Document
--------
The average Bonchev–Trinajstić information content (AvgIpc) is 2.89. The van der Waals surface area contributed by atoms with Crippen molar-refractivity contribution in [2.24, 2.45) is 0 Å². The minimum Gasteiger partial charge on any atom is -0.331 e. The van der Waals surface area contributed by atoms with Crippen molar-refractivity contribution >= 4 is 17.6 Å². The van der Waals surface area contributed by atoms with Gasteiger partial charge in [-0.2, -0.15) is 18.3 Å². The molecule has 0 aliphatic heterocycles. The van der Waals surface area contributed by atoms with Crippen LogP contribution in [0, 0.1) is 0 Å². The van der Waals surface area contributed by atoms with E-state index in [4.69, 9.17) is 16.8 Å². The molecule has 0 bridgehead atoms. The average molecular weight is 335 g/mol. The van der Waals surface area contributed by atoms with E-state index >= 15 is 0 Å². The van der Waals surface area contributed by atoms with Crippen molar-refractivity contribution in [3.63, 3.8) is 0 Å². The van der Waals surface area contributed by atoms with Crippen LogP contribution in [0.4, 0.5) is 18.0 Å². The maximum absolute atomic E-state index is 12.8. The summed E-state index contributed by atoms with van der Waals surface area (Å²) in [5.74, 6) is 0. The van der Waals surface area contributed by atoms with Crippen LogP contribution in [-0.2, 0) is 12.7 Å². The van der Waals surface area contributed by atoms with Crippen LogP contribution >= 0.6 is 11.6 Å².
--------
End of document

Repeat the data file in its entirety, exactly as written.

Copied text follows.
The average Bonchev–Trinajstić information content (AvgIpc) is 2.89. The van der Waals surface area contributed by atoms with Crippen molar-refractivity contribution in [2.24, 2.45) is 0 Å². The minimum Gasteiger partial charge on any atom is -0.331 e. The van der Waals surface area contributed by atoms with Crippen molar-refractivity contribution >= 4 is 17.6 Å². The van der Waals surface area contributed by atoms with Gasteiger partial charge in [-0.2, -0.15) is 18.3 Å². The molecule has 0 aliphatic heterocycles. The van der Waals surface area contributed by atoms with Crippen LogP contribution in [0, 0.1) is 0 Å². The van der Waals surface area contributed by atoms with E-state index in [4.69, 9.17) is 16.8 Å². The molecule has 0 bridgehead atoms. The average molecular weight is 335 g/mol. The van der Waals surface area contributed by atoms with E-state index >= 15 is 0 Å². The van der Waals surface area contributed by atoms with Crippen molar-refractivity contribution in [3.63, 3.8) is 0 Å². The van der Waals surface area contributed by atoms with Crippen LogP contribution in [0.4, 0.5) is 18.0 Å². The maximum absolute atomic E-state index is 12.8. The summed E-state index contributed by atoms with van der Waals surface area (Å²) in [5.74, 6) is 0. The van der Waals surface area contributed by atoms with Crippen LogP contribution in [-0.2, 0) is 12.7 Å². The van der Waals surface area contributed by atoms with Crippen LogP contribution >= 0.6 is 11.6 Å².